The reason that’s important is that it demonstrates how easy it is to make constitutional change in New Zealand because New Zealand’s constitution isn’t entrenched. That means that the monarchy or anything else in the constitution can be removed or changed by a vote in Parliament (though huge changes—like becoming republic—would go to referendum).

Nevertheless, the conspiracy theorists cite as their "evidence" the section of the Cabinet Paper that begins by saying, “Some links and institutions inherited from the United Kingdom remain. Some are ‘core’ to our current system of government”. The list includes the Queen as head of state of New Zealand, appointment of the Governor-General by the Queen, and “various statutory references to the Queen and the Crown”, among others; these three are central to New Zealand as a constitutional monarchy.

However, the conspiracy theorist then jumps in his copy of the list, moving immediately to include “the union jack on New Zealand’s flag” on his list (and putting it in all caps), without bothering to mention it’s actually included on a list of items in the next, entirely separate section, that calls the things “more symbolic”. That omission was clearly deliberate.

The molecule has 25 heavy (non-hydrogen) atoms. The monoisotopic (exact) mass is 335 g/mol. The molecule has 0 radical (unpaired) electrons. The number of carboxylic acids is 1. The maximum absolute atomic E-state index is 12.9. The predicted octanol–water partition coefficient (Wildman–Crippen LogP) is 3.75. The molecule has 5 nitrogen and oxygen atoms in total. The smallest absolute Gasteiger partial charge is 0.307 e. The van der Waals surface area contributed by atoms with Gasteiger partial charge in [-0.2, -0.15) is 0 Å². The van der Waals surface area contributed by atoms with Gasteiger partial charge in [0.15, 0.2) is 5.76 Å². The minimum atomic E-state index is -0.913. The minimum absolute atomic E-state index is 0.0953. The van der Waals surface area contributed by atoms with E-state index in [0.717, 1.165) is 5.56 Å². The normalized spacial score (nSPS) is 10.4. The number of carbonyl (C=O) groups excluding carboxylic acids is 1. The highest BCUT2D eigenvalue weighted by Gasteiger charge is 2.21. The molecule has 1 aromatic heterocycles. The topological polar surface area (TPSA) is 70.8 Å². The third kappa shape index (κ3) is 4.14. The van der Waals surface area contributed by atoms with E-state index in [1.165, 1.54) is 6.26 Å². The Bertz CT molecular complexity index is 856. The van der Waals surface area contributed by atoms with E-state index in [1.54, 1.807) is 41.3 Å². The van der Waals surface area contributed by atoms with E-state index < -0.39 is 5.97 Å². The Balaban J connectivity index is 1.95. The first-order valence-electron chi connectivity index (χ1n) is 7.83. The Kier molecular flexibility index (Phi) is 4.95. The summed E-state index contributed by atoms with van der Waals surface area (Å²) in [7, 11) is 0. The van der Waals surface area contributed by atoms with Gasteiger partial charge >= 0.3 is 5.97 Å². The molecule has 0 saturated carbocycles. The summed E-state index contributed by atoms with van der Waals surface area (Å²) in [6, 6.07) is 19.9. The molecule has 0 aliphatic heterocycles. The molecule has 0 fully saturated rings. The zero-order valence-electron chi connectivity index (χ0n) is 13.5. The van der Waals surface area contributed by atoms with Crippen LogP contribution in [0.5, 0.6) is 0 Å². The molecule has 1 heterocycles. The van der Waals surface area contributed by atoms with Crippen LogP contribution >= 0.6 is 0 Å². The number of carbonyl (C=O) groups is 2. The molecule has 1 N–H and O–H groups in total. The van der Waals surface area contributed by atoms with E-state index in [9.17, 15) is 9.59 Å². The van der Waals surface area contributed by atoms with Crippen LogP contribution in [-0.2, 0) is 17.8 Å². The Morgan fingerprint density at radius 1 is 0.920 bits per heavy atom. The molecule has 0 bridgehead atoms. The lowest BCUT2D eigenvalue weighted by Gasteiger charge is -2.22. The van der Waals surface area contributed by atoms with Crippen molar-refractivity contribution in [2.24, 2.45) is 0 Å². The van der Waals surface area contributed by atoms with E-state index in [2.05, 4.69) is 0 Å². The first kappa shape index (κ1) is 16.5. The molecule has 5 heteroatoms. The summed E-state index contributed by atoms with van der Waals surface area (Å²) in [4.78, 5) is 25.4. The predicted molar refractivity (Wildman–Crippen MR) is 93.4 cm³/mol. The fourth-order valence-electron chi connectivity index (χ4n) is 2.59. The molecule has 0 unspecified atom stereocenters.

So: The links to the UK listed in the Cabinet Paper “could be reformed without changing New Zealand’s constitution in any fundamental way”, as the Paper puts it, and the Union Jack on our flag is symbolic. And, of course, anything in the constitution can be changed easily at any time.

In short: The flag is not the constitution, the constitution is not the flag, and the conspiracy theorists' “due authority” is an entirely imaginary thing that doesn’t actually exist in constitutional law, and has nothing whatsoever to do with either the constitution or the flag.

The TPPA, meanwhile—assuming it is ever finalised—will go before a Select Committee in Parliament which will vote on it, but, ultimately, the Cabinet alone will decide whether New Zealand signs on, and that’s entirely within our constitutional system for them to do this. Whatever happens, it won’t matter what flag is flying over Parliament!

The most important thing to know about all this is that whether the TPPA is approved or not has nothing whatsoever to do with any flag. In fact, the decision about the TPPA may be over before the second flag referendum, or the current flag may ultimately win and the TPPA could still be approved, anyway.

This is all knowable stuff, easily researched from official sources. But some people clearly prefer to make up their own story and spread utter nonsense.

Ah, politics…


rogerogreen said...

I think this was the third item I sent you recently, and it obviously caught your fancy. Very informative.

Arthur Schenck (AmeriNZ) said...

Yes, it is. I actually did the first one a few days ago, but this one did, indeed, catch my fancy, so it got to go first.